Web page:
It also doesn't mean that it's good grammar/style/usage.
Here are two (well, three, really) of my current least-favorite turns of phrase:
"ISO of" - as in the social media posting "ISO of plumber recommendations." Don't get me wrong - I'm all for getting good plumber recommendations. I'm just not in favor of using "of" twice in that phrase. Because, you see, "ISO" is an abbreviation of "in search of," so "ISO of" in that phrase translates to: "In search of of."
This is, obviously, closely related to the infamous "ATM machine," which, when broken out becomes "automated teller machine machine." I don't know about you, but I really don't need a machine which will give me more automated tellers.
A relatively new phrasing that has been showing up at the bottom of commercials is "Real people. Not actors." This has replaced such phrasing as "Real reactions from real people" or "Participants were not paid for their reactions" and comes alongside other disclaimers such as "Actor portrayal of real reactions."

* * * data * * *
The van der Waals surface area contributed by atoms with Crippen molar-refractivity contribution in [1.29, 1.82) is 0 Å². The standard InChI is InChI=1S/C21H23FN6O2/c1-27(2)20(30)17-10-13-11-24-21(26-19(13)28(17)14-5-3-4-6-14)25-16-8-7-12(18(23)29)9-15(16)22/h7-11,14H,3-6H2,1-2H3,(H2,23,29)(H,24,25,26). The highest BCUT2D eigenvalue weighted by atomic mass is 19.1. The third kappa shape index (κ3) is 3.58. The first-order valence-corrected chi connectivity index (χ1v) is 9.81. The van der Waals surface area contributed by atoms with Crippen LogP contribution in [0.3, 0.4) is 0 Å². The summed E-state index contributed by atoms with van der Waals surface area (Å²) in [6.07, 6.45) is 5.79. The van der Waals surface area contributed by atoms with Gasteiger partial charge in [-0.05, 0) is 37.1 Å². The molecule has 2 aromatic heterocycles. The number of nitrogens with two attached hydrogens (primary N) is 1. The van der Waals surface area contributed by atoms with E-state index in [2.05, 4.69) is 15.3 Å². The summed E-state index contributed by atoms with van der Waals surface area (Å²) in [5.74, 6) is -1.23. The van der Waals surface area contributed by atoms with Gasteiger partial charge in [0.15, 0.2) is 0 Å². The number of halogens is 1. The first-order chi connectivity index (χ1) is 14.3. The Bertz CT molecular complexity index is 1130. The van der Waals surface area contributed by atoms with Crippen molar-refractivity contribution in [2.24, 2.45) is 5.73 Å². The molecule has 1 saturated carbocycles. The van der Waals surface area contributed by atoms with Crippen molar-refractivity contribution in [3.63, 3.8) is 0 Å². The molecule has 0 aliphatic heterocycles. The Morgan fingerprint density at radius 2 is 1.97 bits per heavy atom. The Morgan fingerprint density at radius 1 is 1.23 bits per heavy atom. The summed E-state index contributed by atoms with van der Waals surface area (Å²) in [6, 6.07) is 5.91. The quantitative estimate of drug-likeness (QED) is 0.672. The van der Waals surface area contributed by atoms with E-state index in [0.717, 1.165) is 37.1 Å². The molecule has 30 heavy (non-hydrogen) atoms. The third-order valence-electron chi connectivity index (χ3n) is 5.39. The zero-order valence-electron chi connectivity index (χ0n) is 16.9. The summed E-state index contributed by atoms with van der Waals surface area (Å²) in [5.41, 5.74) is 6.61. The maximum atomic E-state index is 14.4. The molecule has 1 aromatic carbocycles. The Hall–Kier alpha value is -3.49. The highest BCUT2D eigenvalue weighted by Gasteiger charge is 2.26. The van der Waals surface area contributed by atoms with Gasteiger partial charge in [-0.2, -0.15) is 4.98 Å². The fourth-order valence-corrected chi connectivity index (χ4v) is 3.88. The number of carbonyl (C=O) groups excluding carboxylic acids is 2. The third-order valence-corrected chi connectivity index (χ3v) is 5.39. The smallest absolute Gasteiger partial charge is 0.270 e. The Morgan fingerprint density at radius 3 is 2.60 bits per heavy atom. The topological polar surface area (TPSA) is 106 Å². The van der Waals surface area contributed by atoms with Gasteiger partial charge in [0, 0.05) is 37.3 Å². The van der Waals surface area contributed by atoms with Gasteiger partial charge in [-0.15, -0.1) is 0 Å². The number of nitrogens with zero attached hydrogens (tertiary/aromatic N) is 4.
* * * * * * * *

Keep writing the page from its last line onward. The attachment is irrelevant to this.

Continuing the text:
What gets me in this is that, in saying "Real people. Not actors." the assumption is to be gained that actors are not "real people." But I'm pretty sure actors are people. They may be paid to perform roles and become other people, but - at the most basic - they're people. Just like all four of the "one out of four doctors" are people.
I know these are kind of weird little things. But, from a language perspective, they're pretty big - and important to the way we speak and write.
After all, if we don't take care of our language, who will?